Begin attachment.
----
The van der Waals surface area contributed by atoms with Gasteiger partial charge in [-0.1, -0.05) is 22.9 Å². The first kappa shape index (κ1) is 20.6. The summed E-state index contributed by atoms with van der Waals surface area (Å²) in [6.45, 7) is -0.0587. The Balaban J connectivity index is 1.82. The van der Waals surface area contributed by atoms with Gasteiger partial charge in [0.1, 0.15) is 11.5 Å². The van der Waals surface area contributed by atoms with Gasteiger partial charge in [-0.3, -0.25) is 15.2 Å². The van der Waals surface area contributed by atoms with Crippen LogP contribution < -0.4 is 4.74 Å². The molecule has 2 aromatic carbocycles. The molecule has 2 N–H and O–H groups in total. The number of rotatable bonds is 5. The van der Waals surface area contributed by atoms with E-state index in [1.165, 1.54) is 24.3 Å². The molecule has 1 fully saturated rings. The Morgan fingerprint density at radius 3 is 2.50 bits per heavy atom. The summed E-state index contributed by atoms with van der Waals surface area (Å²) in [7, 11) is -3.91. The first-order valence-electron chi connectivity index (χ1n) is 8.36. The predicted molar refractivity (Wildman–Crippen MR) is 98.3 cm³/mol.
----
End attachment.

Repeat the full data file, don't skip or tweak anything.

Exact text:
The van der Waals surface area contributed by atoms with Gasteiger partial charge in [-0.1, -0.05) is 22.9 Å². The first kappa shape index (κ1) is 20.6. The summed E-state index contributed by atoms with van der Waals surface area (Å²) in [6.45, 7) is -0.0587. The Balaban J connectivity index is 1.82. The van der Waals surface area contributed by atoms with Gasteiger partial charge in [0.1, 0.15) is 11.5 Å². The van der Waals surface area contributed by atoms with Gasteiger partial charge in [-0.3, -0.25) is 15.2 Å². The van der Waals surface area contributed by atoms with Crippen LogP contribution < -0.4 is 4.74 Å². The molecule has 2 aromatic carbocycles. The molecule has 2 N–H and O–H groups in total. The number of rotatable bonds is 5. The van der Waals surface area contributed by atoms with E-state index in [1.165, 1.54) is 24.3 Å². The molecule has 1 fully saturated rings. The Morgan fingerprint density at radius 3 is 2.50 bits per heavy atom. The summed E-state index contributed by atoms with van der Waals surface area (Å²) in [7, 11) is -3.91. The first-order valence-electron chi connectivity index (χ1n) is 8.36. The predicted molar refractivity (Wildman–Crippen MR) is 98.3 cm³/mol.